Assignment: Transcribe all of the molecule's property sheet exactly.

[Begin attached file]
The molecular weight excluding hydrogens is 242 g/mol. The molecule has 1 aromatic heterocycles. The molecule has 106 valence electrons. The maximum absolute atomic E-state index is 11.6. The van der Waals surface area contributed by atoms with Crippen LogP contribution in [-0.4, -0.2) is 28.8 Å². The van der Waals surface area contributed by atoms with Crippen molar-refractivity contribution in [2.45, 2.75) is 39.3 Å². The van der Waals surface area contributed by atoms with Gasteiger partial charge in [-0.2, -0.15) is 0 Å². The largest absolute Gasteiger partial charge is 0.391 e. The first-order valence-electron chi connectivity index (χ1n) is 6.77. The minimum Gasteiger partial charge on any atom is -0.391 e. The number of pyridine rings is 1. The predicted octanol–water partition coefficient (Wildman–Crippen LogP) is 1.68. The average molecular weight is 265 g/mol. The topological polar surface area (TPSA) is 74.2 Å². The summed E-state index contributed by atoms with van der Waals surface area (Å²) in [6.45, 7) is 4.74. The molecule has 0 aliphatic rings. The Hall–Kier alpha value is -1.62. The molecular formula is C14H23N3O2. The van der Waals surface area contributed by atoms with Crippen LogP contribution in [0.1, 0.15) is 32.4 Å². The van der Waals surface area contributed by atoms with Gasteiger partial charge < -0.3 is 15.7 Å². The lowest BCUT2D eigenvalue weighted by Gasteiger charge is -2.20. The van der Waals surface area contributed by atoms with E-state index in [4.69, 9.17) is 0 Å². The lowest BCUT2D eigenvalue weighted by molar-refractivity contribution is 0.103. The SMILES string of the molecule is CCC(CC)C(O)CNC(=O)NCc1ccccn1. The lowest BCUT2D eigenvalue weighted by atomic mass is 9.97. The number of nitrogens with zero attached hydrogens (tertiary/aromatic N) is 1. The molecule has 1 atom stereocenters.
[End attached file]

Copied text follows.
The molecular weight excluding hydrogens is 242 g/mol. The molecule has 1 aromatic heterocycles. The molecule has 106 valence electrons. The maximum absolute atomic E-state index is 11.6. The van der Waals surface area contributed by atoms with Crippen LogP contribution in [-0.4, -0.2) is 28.8 Å². The van der Waals surface area contributed by atoms with Crippen molar-refractivity contribution in [2.45, 2.75) is 39.3 Å². The van der Waals surface area contributed by atoms with Gasteiger partial charge in [-0.2, -0.15) is 0 Å². The largest absolute Gasteiger partial charge is 0.391 e. The first-order valence-electron chi connectivity index (χ1n) is 6.77. The minimum Gasteiger partial charge on any atom is -0.391 e. The number of pyridine rings is 1. The predicted octanol–water partition coefficient (Wildman–Crippen LogP) is 1.68. The average molecular weight is 265 g/mol. The topological polar surface area (TPSA) is 74.2 Å². The summed E-state index contributed by atoms with van der Waals surface area (Å²) in [6.45, 7) is 4.74. The molecule has 0 aliphatic rings. The Hall–Kier alpha value is -1.62. The molecular formula is C14H23N3O2. The van der Waals surface area contributed by atoms with Crippen LogP contribution in [0.1, 0.15) is 32.4 Å². The van der Waals surface area contributed by atoms with Gasteiger partial charge < -0.3 is 15.7 Å². The lowest BCUT2D eigenvalue weighted by Gasteiger charge is -2.20. The van der Waals surface area contributed by atoms with E-state index in [4.69, 9.17) is 0 Å². The lowest BCUT2D eigenvalue weighted by molar-refractivity contribution is 0.103. The SMILES string of the molecule is CCC(CC)C(O)CNC(=O)NCc1ccccn1. The lowest BCUT2D eigenvalue weighted by atomic mass is 9.97. The number of nitrogens with zero attached hydrogens (tertiary/aromatic N) is 1. The molecule has 1 atom stereocenters.